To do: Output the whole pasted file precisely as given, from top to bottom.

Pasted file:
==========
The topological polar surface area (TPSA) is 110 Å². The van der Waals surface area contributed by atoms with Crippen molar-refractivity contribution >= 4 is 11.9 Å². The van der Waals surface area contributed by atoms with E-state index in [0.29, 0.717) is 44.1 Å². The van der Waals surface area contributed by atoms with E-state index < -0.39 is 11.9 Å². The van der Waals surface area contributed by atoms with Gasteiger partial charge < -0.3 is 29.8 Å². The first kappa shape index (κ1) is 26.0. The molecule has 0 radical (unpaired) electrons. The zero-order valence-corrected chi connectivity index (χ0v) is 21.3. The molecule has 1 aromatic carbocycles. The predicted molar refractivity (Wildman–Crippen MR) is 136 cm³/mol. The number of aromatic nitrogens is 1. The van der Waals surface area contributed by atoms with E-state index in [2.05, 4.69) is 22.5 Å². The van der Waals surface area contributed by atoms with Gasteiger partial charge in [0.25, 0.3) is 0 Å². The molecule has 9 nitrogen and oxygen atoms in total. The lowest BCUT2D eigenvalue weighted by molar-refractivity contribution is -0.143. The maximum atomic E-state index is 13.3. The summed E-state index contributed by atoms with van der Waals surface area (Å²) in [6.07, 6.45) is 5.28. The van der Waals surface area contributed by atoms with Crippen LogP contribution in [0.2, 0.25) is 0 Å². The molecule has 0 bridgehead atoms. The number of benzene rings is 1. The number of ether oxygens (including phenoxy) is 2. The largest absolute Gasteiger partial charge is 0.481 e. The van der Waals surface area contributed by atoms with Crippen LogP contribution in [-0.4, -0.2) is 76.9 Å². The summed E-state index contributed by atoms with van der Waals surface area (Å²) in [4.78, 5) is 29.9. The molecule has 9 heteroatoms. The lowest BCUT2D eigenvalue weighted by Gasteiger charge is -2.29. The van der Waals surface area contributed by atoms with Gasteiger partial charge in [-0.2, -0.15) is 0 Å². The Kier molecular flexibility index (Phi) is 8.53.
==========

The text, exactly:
The topological polar surface area (TPSA) is 110 Å². The van der Waals surface area contributed by atoms with Crippen molar-refractivity contribution >= 4 is 11.9 Å². The van der Waals surface area contributed by atoms with E-state index in [0.29, 0.717) is 44.1 Å². The van der Waals surface area contributed by atoms with E-state index < -0.39 is 11.9 Å². The van der Waals surface area contributed by atoms with Gasteiger partial charge < -0.3 is 29.8 Å². The first kappa shape index (κ1) is 26.0. The molecule has 0 radical (unpaired) electrons. The zero-order valence-corrected chi connectivity index (χ0v) is 21.3. The molecule has 1 aromatic carbocycles. The predicted molar refractivity (Wildman–Crippen MR) is 136 cm³/mol. The number of aromatic nitrogens is 1. The van der Waals surface area contributed by atoms with E-state index in [2.05, 4.69) is 22.5 Å². The van der Waals surface area contributed by atoms with Gasteiger partial charge in [0.25, 0.3) is 0 Å². The molecule has 9 nitrogen and oxygen atoms in total. The lowest BCUT2D eigenvalue weighted by molar-refractivity contribution is -0.143. The maximum atomic E-state index is 13.3. The summed E-state index contributed by atoms with van der Waals surface area (Å²) in [6.07, 6.45) is 5.28. The van der Waals surface area contributed by atoms with Crippen LogP contribution in [0.2, 0.25) is 0 Å². The molecule has 0 bridgehead atoms. The number of benzene rings is 1. The number of ether oxygens (including phenoxy) is 2. The largest absolute Gasteiger partial charge is 0.481 e. The van der Waals surface area contributed by atoms with Crippen LogP contribution in [-0.4, -0.2) is 76.9 Å². The summed E-state index contributed by atoms with van der Waals surface area (Å²) in [4.78, 5) is 29.9. The molecule has 9 heteroatoms. The lowest BCUT2D eigenvalue weighted by Gasteiger charge is -2.29. The van der Waals surface area contributed by atoms with Gasteiger partial charge in [-0.2, -0.15) is 0 Å². The Kier molecular flexibility index (Phi) is 8.53.